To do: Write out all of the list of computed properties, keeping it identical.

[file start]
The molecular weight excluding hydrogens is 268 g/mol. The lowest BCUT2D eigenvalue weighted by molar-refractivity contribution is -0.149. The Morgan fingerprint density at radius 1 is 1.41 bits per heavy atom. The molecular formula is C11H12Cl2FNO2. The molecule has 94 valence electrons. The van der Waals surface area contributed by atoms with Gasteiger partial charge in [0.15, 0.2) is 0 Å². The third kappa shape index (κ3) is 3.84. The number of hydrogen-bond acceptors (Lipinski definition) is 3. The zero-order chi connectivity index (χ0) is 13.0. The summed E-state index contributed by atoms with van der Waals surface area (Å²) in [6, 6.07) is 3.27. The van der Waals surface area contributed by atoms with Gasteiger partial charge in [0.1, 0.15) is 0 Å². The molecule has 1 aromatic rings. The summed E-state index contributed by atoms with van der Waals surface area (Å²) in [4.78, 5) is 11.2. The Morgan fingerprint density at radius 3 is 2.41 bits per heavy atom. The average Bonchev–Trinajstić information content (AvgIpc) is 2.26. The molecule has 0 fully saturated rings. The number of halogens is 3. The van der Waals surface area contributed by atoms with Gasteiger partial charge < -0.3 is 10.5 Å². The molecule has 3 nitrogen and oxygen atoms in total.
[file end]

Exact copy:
The molecular weight excluding hydrogens is 268 g/mol. The lowest BCUT2D eigenvalue weighted by molar-refractivity contribution is -0.149. The Morgan fingerprint density at radius 1 is 1.41 bits per heavy atom. The molecular formula is C11H12Cl2FNO2. The molecule has 94 valence electrons. The van der Waals surface area contributed by atoms with Gasteiger partial charge in [0.15, 0.2) is 0 Å². The third kappa shape index (κ3) is 3.84. The number of hydrogen-bond acceptors (Lipinski definition) is 3. The zero-order chi connectivity index (χ0) is 13.0. The summed E-state index contributed by atoms with van der Waals surface area (Å²) in [6, 6.07) is 3.27. The van der Waals surface area contributed by atoms with Gasteiger partial charge in [0.1, 0.15) is 0 Å². The molecule has 1 aromatic rings. The summed E-state index contributed by atoms with van der Waals surface area (Å²) in [4.78, 5) is 11.2. The Morgan fingerprint density at radius 3 is 2.41 bits per heavy atom. The average Bonchev–Trinajstić information content (AvgIpc) is 2.26. The molecule has 0 fully saturated rings. The number of halogens is 3. The van der Waals surface area contributed by atoms with Gasteiger partial charge < -0.3 is 10.5 Å². The molecule has 3 nitrogen and oxygen atoms in total.